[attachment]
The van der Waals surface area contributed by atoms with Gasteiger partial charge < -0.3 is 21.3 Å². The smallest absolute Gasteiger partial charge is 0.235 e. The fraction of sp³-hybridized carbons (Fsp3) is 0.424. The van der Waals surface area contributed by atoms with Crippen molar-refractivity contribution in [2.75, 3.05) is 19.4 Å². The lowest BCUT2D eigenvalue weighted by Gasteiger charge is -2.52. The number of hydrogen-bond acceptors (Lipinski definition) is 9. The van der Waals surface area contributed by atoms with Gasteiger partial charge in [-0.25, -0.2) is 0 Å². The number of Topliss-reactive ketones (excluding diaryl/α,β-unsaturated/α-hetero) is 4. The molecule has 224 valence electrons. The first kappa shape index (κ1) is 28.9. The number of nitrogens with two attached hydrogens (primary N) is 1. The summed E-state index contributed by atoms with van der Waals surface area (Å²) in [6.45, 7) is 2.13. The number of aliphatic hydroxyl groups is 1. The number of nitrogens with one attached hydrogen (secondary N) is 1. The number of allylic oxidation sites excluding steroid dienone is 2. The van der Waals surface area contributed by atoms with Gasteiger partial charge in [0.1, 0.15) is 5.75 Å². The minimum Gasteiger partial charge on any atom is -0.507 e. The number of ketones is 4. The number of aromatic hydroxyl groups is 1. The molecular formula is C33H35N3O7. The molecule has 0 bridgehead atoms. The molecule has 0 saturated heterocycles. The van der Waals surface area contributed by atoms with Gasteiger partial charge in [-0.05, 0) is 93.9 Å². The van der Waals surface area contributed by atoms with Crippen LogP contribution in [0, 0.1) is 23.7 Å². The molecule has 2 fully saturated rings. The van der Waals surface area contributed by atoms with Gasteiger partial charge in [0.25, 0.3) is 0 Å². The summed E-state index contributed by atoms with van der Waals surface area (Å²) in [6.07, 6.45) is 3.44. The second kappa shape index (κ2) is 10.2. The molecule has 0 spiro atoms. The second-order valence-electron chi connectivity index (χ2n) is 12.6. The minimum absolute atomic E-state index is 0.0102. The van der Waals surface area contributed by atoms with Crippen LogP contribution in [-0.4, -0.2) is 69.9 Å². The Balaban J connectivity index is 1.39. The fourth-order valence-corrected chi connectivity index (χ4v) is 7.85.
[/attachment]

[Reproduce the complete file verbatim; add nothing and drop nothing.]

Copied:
The van der Waals surface area contributed by atoms with Gasteiger partial charge < -0.3 is 21.3 Å². The smallest absolute Gasteiger partial charge is 0.235 e. The fraction of sp³-hybridized carbons (Fsp3) is 0.424. The van der Waals surface area contributed by atoms with Crippen molar-refractivity contribution in [2.75, 3.05) is 19.4 Å². The lowest BCUT2D eigenvalue weighted by Gasteiger charge is -2.52. The number of hydrogen-bond acceptors (Lipinski definition) is 9. The van der Waals surface area contributed by atoms with Gasteiger partial charge in [-0.25, -0.2) is 0 Å². The number of Topliss-reactive ketones (excluding diaryl/α,β-unsaturated/α-hetero) is 4. The molecule has 224 valence electrons. The first kappa shape index (κ1) is 28.9. The number of nitrogens with two attached hydrogens (primary N) is 1. The summed E-state index contributed by atoms with van der Waals surface area (Å²) in [6.45, 7) is 2.13. The number of aliphatic hydroxyl groups is 1. The number of nitrogens with one attached hydrogen (secondary N) is 1. The number of allylic oxidation sites excluding steroid dienone is 2. The van der Waals surface area contributed by atoms with Gasteiger partial charge in [0.1, 0.15) is 5.75 Å². The minimum Gasteiger partial charge on any atom is -0.507 e. The number of ketones is 4. The number of aromatic hydroxyl groups is 1. The molecular formula is C33H35N3O7. The molecule has 0 bridgehead atoms. The molecule has 0 saturated heterocycles. The van der Waals surface area contributed by atoms with Gasteiger partial charge in [-0.05, 0) is 93.9 Å². The van der Waals surface area contributed by atoms with Crippen LogP contribution in [0, 0.1) is 23.7 Å². The molecule has 2 fully saturated rings. The van der Waals surface area contributed by atoms with Gasteiger partial charge in [0.25, 0.3) is 0 Å². The summed E-state index contributed by atoms with van der Waals surface area (Å²) in [6.07, 6.45) is 3.44. The second kappa shape index (κ2) is 10.2. The molecule has 0 spiro atoms. The second-order valence-electron chi connectivity index (χ2n) is 12.6. The minimum absolute atomic E-state index is 0.0102. The van der Waals surface area contributed by atoms with Crippen LogP contribution in [-0.4, -0.2) is 69.9 Å². The Balaban J connectivity index is 1.39. The fourth-order valence-corrected chi connectivity index (χ4v) is 7.85.